A little more than eight years ago, I started blogging about the books I was reading. Over the course of those eight years, I’ve written a post on almost every single book I’ve read. (The only exceptions that I can think of are books I read for a class, books I quit reading, and books I reread.) Writing these reviews has become part of the reading experience for me, and my reading no longer feels complete if I haven’t written a review.
You see, I read a lot of books, and without a blog, most of them would go into a black hole, leaving nothing but a faint memory and a vague feeling of pleasure or annoyance. Character names and major plot points often fall out of my brain.
Reviews are a great memory aid, and I use them that way often, going back to read old reviews to refresh my mind. However, the process of writing reviews often keeps me from even needing to consult them later. Writing seals in the knowledge, making every book just a little less forgettable. It’s not foolproof, but it helps.
Writing reviews also slows me down and forces me to reflect on my reading. I’m greedy for books, wolfing down one right after the other, not always taking the time to appreciate each one. Pausing to write a review helps me to digest my books better.
In my years of review writing, I’ve found a lot of truth in the quote often attributed to Flannery O’Connor, “I write because I don’t know what I think until I read what I say.” I write reviews to figure out what I think and why I think it. Sometimes writing a review makes me notice really cool things about a book, and sometimes it draws out niggling flaws I hadn’t noticed. Either way, I feel I understand a book better when I write a review.
One of the challenges of reviewing everything I read is that I don’t have a lot to say about some books—at least I think I don’t. I can’t tell you how many times I’ve sat down to write a review, thinking a book was just not interesting, and then discovered that there was a lot in there to think about. That doesn’t happen every time, but it happens often enough for me to find it worth the effort.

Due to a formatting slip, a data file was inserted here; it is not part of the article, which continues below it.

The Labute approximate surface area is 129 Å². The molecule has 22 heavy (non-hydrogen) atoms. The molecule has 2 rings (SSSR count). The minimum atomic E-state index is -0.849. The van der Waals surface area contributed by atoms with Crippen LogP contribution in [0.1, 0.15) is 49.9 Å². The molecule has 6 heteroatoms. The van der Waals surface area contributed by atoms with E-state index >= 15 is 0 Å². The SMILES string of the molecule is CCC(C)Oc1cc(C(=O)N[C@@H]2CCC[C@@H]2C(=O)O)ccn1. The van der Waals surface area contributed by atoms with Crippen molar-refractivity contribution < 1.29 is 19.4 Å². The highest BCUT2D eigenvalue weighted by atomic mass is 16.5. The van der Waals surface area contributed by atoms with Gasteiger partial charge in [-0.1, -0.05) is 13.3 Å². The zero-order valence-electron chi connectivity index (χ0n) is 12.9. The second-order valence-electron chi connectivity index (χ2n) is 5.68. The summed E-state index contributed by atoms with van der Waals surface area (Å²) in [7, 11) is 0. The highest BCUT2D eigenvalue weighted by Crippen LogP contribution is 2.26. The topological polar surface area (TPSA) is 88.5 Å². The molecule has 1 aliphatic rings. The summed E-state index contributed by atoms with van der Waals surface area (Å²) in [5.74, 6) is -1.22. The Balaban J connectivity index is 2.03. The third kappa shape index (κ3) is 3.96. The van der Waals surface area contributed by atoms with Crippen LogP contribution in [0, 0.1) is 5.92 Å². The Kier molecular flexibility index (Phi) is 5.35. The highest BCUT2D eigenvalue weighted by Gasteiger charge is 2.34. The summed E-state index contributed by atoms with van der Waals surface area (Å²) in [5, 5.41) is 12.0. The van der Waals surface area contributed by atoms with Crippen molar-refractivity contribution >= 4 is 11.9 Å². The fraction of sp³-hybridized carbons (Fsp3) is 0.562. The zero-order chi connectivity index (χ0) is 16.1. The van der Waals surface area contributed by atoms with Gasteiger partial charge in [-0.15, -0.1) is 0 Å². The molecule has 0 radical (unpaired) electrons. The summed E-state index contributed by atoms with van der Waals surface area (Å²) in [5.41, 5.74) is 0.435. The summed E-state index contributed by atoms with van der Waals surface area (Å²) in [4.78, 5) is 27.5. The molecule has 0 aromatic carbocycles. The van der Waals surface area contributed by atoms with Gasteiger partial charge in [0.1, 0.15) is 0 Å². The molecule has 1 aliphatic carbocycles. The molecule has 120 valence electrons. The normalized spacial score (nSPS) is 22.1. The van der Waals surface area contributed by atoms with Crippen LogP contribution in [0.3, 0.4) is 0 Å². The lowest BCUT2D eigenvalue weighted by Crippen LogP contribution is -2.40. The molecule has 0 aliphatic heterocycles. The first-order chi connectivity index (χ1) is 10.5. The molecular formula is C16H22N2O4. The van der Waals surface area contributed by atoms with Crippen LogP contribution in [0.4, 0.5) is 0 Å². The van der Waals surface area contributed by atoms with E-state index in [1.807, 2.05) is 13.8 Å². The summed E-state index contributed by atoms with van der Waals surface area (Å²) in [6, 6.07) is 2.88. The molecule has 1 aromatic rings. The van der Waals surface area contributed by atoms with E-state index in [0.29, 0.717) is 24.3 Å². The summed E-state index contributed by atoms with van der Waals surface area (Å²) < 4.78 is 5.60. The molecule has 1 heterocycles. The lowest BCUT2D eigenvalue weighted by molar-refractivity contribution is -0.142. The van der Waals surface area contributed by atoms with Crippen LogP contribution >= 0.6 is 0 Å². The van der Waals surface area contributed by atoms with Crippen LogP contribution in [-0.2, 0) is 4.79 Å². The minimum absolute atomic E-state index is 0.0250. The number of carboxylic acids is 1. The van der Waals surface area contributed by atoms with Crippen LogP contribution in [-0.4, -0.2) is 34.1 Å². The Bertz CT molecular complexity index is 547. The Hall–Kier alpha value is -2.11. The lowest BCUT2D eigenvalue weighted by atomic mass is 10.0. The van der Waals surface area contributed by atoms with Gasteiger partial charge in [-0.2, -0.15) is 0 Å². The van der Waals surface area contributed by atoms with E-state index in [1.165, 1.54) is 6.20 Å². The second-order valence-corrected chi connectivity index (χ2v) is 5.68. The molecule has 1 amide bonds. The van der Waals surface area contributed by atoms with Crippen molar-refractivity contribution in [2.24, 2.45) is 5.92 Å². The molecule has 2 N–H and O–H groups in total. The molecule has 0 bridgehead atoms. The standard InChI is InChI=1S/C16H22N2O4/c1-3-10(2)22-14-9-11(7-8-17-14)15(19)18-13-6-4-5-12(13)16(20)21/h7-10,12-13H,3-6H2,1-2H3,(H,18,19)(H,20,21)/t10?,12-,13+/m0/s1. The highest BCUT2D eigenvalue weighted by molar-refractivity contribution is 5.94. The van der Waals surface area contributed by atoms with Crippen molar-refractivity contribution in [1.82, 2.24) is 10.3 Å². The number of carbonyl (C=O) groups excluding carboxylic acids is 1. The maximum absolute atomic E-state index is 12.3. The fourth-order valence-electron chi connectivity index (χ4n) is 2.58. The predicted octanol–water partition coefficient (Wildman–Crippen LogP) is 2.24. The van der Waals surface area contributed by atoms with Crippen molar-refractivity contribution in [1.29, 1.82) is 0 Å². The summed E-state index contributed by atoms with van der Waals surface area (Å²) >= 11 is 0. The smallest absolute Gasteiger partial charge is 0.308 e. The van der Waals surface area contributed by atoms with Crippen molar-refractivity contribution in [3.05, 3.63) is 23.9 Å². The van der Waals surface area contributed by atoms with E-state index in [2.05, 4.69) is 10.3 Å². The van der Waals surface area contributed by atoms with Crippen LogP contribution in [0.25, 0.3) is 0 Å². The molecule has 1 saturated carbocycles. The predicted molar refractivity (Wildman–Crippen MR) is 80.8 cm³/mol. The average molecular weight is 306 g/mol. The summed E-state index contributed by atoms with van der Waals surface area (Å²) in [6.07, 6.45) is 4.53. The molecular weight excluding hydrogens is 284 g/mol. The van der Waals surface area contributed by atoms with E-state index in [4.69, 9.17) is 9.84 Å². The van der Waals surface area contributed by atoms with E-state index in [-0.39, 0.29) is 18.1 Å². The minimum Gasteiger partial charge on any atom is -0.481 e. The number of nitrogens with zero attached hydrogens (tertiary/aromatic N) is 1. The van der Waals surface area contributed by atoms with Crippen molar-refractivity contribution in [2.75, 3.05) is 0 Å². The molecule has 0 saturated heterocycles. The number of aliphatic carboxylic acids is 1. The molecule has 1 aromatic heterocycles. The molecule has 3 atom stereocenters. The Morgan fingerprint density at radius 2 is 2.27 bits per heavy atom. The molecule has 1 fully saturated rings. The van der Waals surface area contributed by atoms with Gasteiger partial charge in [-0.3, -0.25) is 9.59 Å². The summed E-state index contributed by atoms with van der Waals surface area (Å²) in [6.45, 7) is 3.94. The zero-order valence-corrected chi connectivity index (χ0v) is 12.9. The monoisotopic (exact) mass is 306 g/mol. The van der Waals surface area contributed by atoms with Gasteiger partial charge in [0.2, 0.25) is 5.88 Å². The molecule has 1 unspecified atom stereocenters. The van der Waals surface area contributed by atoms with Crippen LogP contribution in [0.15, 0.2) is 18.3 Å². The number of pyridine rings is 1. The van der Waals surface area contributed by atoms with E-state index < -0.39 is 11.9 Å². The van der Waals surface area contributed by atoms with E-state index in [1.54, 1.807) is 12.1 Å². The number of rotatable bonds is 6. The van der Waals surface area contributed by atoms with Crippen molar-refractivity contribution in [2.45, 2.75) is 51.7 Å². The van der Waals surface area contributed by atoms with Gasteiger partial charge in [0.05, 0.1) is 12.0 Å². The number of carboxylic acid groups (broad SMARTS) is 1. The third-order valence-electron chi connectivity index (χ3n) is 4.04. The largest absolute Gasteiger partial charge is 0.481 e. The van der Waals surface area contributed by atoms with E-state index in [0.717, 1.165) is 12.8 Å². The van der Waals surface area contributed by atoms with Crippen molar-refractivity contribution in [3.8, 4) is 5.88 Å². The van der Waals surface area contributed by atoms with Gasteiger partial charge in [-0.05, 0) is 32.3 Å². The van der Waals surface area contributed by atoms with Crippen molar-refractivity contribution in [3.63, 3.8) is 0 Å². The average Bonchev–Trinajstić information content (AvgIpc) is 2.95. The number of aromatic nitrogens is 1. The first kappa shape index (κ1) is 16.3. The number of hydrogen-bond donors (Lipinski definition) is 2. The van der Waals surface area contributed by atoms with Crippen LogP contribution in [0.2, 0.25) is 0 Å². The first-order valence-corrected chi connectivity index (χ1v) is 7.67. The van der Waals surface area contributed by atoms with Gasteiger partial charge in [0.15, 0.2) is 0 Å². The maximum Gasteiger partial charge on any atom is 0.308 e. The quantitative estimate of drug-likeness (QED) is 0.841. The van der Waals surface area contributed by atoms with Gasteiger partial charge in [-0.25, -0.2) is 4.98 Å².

Writing reviews does take time, so I try to keep it simple, not spending heaps of time polishing and perfecting. Instead, I just throw my thoughts together and release them to the world. (Sometimes not even proofread, alas.) I write most of my reviews within a day of finishing a book, before starting another book if possible. I don’t consider them great works of literary criticism or the last word on any book. My blog is a book journal at heart, written for me.
So why then do I bother posting reviews on a blog if they’re just for me? In a way, keeping them in a private journal would be easier. I wouldn’t have to worry about spoilers, and I wouldn’t have to take care not to offend friends who loved a book I loathed. I could be as blunt or as detailed as I like.
The truth is, I know I’d be lazier in my thinking if there were no audience reading my thoughts. I wouldn’t necessarily bother to look beyond my own gut reactions to understand what others might appreciate or dislike about a book—and imagining other possible reactions is often part of my writing process. But, more important, writing publicly about books means getting to have a conversation. I love being able not only to share my thoughts but also to read what others think.
There may come a day when I decide reviews take too much time or don’t give me much joy. But, for now, review writing is a key part of my reading life, and I’d hate to give it up.